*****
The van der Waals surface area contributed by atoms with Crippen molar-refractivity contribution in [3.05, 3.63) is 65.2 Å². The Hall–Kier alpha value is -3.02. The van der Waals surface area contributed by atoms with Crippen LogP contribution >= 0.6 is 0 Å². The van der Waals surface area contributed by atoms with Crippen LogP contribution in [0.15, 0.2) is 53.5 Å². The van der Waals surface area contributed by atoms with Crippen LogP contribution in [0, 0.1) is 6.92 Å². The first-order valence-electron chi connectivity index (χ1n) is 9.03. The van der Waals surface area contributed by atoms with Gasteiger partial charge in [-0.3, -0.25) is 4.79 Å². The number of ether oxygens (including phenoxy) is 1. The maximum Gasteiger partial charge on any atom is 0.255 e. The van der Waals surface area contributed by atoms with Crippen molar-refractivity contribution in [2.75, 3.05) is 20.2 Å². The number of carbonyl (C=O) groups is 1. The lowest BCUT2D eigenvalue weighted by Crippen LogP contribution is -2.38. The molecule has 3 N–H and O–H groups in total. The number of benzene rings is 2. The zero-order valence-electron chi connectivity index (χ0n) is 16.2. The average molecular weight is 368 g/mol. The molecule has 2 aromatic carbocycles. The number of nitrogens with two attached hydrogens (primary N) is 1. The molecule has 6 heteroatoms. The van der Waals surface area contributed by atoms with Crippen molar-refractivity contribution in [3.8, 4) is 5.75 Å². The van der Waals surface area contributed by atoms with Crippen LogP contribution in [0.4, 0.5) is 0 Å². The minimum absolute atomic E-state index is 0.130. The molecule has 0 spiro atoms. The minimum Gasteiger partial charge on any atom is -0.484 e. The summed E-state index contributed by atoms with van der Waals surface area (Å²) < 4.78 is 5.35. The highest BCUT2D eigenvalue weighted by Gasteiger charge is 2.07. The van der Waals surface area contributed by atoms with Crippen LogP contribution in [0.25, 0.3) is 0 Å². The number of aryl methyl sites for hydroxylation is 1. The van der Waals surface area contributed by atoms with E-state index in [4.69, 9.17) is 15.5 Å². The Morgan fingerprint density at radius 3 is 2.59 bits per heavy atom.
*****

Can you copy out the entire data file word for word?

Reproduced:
The van der Waals surface area contributed by atoms with Crippen molar-refractivity contribution in [3.05, 3.63) is 65.2 Å². The Hall–Kier alpha value is -3.02. The van der Waals surface area contributed by atoms with Crippen LogP contribution >= 0.6 is 0 Å². The van der Waals surface area contributed by atoms with Crippen LogP contribution in [0.15, 0.2) is 53.5 Å². The van der Waals surface area contributed by atoms with Crippen LogP contribution in [0, 0.1) is 6.92 Å². The first-order valence-electron chi connectivity index (χ1n) is 9.03. The van der Waals surface area contributed by atoms with Gasteiger partial charge in [-0.3, -0.25) is 4.79 Å². The number of ether oxygens (including phenoxy) is 1. The maximum Gasteiger partial charge on any atom is 0.255 e. The van der Waals surface area contributed by atoms with Crippen molar-refractivity contribution in [2.75, 3.05) is 20.2 Å². The number of carbonyl (C=O) groups is 1. The lowest BCUT2D eigenvalue weighted by Crippen LogP contribution is -2.38. The molecule has 3 N–H and O–H groups in total. The number of benzene rings is 2. The zero-order valence-electron chi connectivity index (χ0n) is 16.2. The average molecular weight is 368 g/mol. The molecule has 2 aromatic carbocycles. The number of nitrogens with two attached hydrogens (primary N) is 1. The molecule has 6 heteroatoms. The van der Waals surface area contributed by atoms with Crippen molar-refractivity contribution in [3.8, 4) is 5.75 Å². The van der Waals surface area contributed by atoms with Crippen LogP contribution in [0.4, 0.5) is 0 Å². The minimum absolute atomic E-state index is 0.130. The molecule has 0 spiro atoms. The minimum Gasteiger partial charge on any atom is -0.484 e. The summed E-state index contributed by atoms with van der Waals surface area (Å²) < 4.78 is 5.35. The highest BCUT2D eigenvalue weighted by Gasteiger charge is 2.07. The van der Waals surface area contributed by atoms with Crippen LogP contribution in [0.25, 0.3) is 0 Å². The number of aryl methyl sites for hydroxylation is 1. The van der Waals surface area contributed by atoms with E-state index in [4.69, 9.17) is 15.5 Å². The Morgan fingerprint density at radius 3 is 2.59 bits per heavy atom.